Refugees of the 21st Century: Environmental Injustice (J. Hong)


Jeanhee Hong


Environmental refugees, environmental-induced migration, environmental disasters, refugee law


This Note focuses on two types of environmentally -induced migrations: (1) those caused by immediate man-made environmental catastrophes, such as industrial or technological accidents, and (2) those caused by long-term human activity, such as exploitation or inefficient management of resources. Part I of the paper summarizes the development of international and U.S. refugee law. Part II discusses current U.S. refugee law–in particular the 1980 Refugee Act–and international refugee law, as well as the controversies surrounding the interpretation and application of the definitions of “ refugee ” under these laws. Part III discusses recent examples of the two types of man-made environmental disasters described above. Part IV assesses the reasons for recognizing victims of environmental disasters as refugees in light of legislative history and interpretive guides to international and U.S. refugee law. Part V proposes changes to the Immigration and Nationality Act (INA) and international refugee law that would accord refugee status to persons whose lives are threatened by man-made environmental disasters. Finally, Part VI concludes by summarizing the broader implications of such a change in refugee policy.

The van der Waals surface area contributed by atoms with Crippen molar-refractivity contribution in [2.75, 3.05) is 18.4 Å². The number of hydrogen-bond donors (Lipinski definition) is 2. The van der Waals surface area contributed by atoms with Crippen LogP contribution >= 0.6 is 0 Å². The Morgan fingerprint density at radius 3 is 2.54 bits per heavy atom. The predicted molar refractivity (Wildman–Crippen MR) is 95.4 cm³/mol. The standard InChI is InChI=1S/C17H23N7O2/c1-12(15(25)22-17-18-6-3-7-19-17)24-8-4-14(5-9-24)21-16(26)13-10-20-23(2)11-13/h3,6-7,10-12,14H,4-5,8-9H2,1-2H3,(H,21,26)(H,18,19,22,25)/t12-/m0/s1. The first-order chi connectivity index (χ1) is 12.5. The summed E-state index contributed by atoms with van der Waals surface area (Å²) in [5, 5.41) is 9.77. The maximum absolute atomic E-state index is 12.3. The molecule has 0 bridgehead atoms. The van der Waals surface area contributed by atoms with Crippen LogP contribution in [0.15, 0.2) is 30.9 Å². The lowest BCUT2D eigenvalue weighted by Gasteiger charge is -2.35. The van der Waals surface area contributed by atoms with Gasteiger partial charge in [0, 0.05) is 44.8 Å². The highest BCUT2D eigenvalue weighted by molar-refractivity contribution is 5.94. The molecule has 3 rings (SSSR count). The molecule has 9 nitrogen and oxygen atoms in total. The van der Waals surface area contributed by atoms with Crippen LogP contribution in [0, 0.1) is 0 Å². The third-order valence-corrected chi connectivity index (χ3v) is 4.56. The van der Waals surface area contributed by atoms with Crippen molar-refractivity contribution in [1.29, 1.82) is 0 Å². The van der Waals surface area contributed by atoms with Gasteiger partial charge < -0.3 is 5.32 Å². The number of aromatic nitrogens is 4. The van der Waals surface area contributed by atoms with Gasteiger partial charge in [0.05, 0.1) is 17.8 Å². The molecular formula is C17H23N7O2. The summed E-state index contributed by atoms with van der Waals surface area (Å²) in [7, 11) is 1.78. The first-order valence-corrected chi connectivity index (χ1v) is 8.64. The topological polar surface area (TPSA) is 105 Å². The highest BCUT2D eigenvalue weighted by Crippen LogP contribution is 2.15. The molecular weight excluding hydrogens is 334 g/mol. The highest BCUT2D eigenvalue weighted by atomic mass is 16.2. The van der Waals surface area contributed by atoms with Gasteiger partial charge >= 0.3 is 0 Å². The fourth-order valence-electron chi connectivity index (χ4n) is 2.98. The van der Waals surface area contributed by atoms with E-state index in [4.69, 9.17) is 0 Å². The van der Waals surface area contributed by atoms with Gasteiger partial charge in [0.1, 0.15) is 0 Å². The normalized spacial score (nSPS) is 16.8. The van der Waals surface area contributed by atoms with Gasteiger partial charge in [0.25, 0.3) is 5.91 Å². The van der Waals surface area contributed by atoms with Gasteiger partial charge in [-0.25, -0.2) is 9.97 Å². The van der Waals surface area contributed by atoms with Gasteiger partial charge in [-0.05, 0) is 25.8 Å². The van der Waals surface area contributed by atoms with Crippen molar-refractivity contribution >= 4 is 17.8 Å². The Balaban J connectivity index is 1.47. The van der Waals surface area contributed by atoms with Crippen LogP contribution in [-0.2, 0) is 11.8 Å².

(2001) 10 Cornell Journal of Law and Public Policy 323


Refugees of the 21st Century: Environmental Injustice